I’ve been in a lot of conversations recently that revolve around trust. Our news cycle is constantly throwing trust into question, and it is becoming increasingly difficult to know whom to turn to when it comes to critical decisions.
In no way is this more apparent than in the food industry. For years, the industry was able to operate from a dictatorial position: we will tell you what you need to know. Fat content? Sure. Calories? You bet. Sodium? OK.
But we quickly yearned for more.
So what changed? Our access to information. It democratized the process, taking power from the all-powerful and redistributing it into the hands of the people.
Suddenly, consumers could see a side by side comparison of two products that carry the same name, made by the same company—one sold here in the U.S., the other sold overseas. And they could see how differently the products were formulated. The products sold overseas, use real ingredients that have been found in our food supply for generations, while the products sold here in the U.S. are far more likely to include cheaper, artificial ingredients developed in labs and designed to preserve shelf life and drive greater margins and profitability.
And American families couldn’t stomach that double standard. A lot of us woke up to the fact that we were being sold the cheaper products, full of artificial ingredients, while these same companies formulated their products differently, full of real ingredients, for consumers overseas. A food awakening occurred, which I share in my book The Unhealthy Truth (Random House 2009).
And while correlation is not causation, at the same time, our families were getting sicker. It didn’t matter if it was something like asthma or allergies, or something like cancer and diabetes, no family was immune. We were suddenly saddled with managing conditions that changed the way we lived our lives. No longer could a mom go out without both an epinephrine device and allergen free snacks. No longer could someone eat out in a restaurant without first understanding the sugar content, or salt content, or allergen content. What was first incredibly annoying became the norm, and restaurants began to cater to these changing needs, and so did some of our favorite brands. Thank goodness, because American families simply wanted to eat real food.
The companies who have embraced radical transparency are the ones who will survive. The information flow isn’t stopping, and it is bringing a swift and profound conversion to our food system, from blockchain to B Corporation and beyond. No longer are consumers willing to blindly swallow what is put in front of them (or at least most aren’t). Today, we are questioning how products are made, where they are made and why certain processes are employed: from farm to table, to genetic engineering to keto, paleo, gluten-free and so much more. On top of that, an entire new industry is forming around blockchain and the ability to have access to data ledgers that provide the exact level of detail anyone is looking for at anytime.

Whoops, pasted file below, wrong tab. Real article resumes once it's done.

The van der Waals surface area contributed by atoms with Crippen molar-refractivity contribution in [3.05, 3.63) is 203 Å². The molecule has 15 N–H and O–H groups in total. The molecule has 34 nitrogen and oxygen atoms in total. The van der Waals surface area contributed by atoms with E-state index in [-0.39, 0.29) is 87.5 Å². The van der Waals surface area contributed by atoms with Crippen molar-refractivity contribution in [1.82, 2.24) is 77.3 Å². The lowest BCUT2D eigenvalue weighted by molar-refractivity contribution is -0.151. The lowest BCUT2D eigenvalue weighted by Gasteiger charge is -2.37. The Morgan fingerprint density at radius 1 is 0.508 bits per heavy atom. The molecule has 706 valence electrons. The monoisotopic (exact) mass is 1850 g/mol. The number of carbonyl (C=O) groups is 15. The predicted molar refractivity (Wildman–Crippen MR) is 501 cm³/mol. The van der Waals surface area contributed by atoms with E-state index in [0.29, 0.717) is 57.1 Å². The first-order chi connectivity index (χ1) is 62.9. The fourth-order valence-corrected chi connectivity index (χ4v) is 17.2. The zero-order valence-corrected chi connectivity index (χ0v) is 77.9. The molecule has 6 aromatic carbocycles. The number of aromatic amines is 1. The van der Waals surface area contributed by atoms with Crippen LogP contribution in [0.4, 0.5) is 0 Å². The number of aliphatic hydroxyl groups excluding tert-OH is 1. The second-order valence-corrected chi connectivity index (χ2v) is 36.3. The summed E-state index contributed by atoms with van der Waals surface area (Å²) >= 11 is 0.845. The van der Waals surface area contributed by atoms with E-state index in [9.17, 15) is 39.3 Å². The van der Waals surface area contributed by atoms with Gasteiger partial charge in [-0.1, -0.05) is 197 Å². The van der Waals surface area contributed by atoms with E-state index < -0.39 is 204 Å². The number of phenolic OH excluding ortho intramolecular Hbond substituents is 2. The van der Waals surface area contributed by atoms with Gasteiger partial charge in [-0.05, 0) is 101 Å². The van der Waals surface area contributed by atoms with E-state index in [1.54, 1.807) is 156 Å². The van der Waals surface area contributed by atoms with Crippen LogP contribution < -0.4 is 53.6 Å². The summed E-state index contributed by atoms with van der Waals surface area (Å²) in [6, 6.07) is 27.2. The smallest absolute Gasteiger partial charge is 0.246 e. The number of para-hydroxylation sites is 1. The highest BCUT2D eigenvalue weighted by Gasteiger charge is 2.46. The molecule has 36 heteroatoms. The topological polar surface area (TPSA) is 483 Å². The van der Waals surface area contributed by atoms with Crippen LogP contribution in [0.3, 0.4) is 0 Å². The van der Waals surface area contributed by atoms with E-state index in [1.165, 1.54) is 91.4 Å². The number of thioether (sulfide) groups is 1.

It can be intimidating to those who have dictated food standards for the last several years and for those who have something to hide, but it can be liberating to those who embrace the standards of transparency.
It’s not unprecedented; we’ve seen this movie before. Think about Intel Inside, you probably knew more about what was inside your computer before you knew what was inside your food. Once that shift happened, the need to know, the companies that got on board with it first earned the trust of the consumer. The same thing is happening in the food industry. This is why companies like MegaFood are true trusted partners of mine. The company has gone above and beyond time and time again. From getting certified as a B corporation, to being totally transparent in their partnerships with farmers who support organic and regenerative agriculture to create the real food ingredients inside each tablet, powder and gummy vitamin, and advocating for regenerative practices worldwide, to being the first supplement brand to have its entire line of products certified glyphosate-residue free. MegaFood has even gone so far as to help petition the EPA to ban the use of glyphosate in the desiccant phase. MegaFood is a true leader when it comes to complete transparency with its consumers, retailers and even its own team of dedicated and motivated employees who all value its mission – to create a healthy, sustainable future for all. You can read more about MegaFood’s outstanding Big T Transparency proposition here.
The reality is, the upfront work to be this radically transparent is not always easy, but doing it certainly makes it easier in the long run. But MegaFood consumers will always know exactly where they stand – right beside the brand, shoulder to shoulder, on a mission to nourish our world and create the healthiest products possible. And for that transparency and so much more, they have earned my trust and I hope many more brands follow suit so that we can normalize transparency in this space.
If you haven’t already, don’t forget to sign the petition to ban glyphosate! Let’s ban together for the good of our food, for the good of our planet and the good of our health!
This post was created in partnership with MegaFood®. I’m proud to work with brands that care about the health of its consumers and the planet. As always, all opinions and text are my own.